Arnlaug Leira Working Parents and the Welfare State: Family Change and Policy Reform in Scandinavia.

Author:Gelder, Ulrike
Position:Book Review
 
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Cambridge: Cambridge University Press. viii + 182 pp ISBN 0521571294 (hbk) 40.00 [pounds sterling]

How do welfare states approach what is historically the most comprehensive change in family form? Leira is referring to mothers entering employment en masse. The consequence is that the traditional family, headed by the male breadwinner, has been replaced by the dual-earner family as the dominant family form. The book draws mainly on quantitative data from Western Europe. The shift towards the dual-earner family and the politicisation of childcare started in the Scandinavian countries earlier than in other welfare state societies, and because of this she uses Denmark, Finland, Norway and Sweden as her main frame of reference.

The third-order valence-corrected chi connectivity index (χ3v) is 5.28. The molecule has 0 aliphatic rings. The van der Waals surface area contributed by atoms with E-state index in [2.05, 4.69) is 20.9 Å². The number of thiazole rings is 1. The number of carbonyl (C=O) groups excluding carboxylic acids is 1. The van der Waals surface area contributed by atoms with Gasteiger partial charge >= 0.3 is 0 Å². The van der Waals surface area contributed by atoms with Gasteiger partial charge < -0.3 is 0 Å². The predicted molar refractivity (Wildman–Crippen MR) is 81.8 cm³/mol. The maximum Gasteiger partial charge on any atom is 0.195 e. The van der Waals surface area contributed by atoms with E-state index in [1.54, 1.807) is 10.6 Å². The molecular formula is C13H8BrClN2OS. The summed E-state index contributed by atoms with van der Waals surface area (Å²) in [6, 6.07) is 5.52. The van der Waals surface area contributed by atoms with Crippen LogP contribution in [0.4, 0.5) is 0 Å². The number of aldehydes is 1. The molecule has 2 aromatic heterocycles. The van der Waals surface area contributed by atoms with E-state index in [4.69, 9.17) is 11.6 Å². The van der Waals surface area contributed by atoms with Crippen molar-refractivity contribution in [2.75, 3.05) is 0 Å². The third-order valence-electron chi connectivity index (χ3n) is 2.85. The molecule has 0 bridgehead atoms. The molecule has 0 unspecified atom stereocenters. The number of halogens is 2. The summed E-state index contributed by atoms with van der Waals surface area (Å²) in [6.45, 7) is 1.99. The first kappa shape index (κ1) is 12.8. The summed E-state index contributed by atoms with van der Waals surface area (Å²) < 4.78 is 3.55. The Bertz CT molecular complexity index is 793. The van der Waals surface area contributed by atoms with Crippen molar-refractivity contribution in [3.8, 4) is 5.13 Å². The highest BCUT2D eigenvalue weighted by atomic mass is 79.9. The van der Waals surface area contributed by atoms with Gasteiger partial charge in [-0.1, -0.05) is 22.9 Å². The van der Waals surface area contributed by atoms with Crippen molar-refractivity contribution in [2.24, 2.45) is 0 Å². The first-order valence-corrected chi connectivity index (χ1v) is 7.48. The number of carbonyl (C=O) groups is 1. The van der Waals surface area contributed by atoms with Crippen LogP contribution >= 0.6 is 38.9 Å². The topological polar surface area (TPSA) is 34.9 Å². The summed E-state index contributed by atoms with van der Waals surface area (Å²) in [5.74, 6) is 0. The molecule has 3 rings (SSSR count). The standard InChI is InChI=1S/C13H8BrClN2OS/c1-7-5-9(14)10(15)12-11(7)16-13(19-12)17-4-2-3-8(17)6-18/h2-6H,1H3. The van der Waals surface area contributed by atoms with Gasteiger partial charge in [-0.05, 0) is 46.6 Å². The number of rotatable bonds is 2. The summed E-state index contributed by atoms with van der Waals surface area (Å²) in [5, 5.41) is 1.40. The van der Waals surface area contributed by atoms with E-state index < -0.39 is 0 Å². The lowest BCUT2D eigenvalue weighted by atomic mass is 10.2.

Leira analyses the interplay of family change and policy reform by using the concepts of employed parents as wage-workers, caters for children and citizens of welfare states. The focus is on whether policies responding to mothers' entry into the labour market serve to transcend or to consolidate the gendered division of paid and unpaid work. Chapter 2 introduces models of two parent families in respect of the reconciliation of work and care and briefly discusses typologies of welfare states. Yet, there is no introduction to any models of care or any acknowledgement of the varied components of childcare. Using the terms 'commodification' and 'decommodification', 'familisation' and 'defamilisation' in 'a more simplistic sense than suggested by McLaughlin and Glendinning, and Esping-Andersen' (p. 42) the author offers a two-dimensional model of the impact of childcare policies on parent-workers onto which the three sets of childcare policies are mapped. One dimension divides parents' labour into the 'commodified' and 'decommodified'. The other dimension offers three types of childcare: 'familised', 'defamilised/private' and 'defamilised/public'. The sometimes careless use of concepts like 'commodification'--for example by identifying situations where mothers (p. 40), fathers (p. 50) working parents (p. 43) or other women (p. 50) are 'commodified' or 'decommodified'--contribute to my difficulties with this model. Furthermore, the initial lack of definition for the three different categories of childcare in this model only temporarily disguises the weakness of this framework. For example, 'defamilised/private childcare' is subsequently also called 'informal childcare'. The fact that this includes au pairs, nannies...

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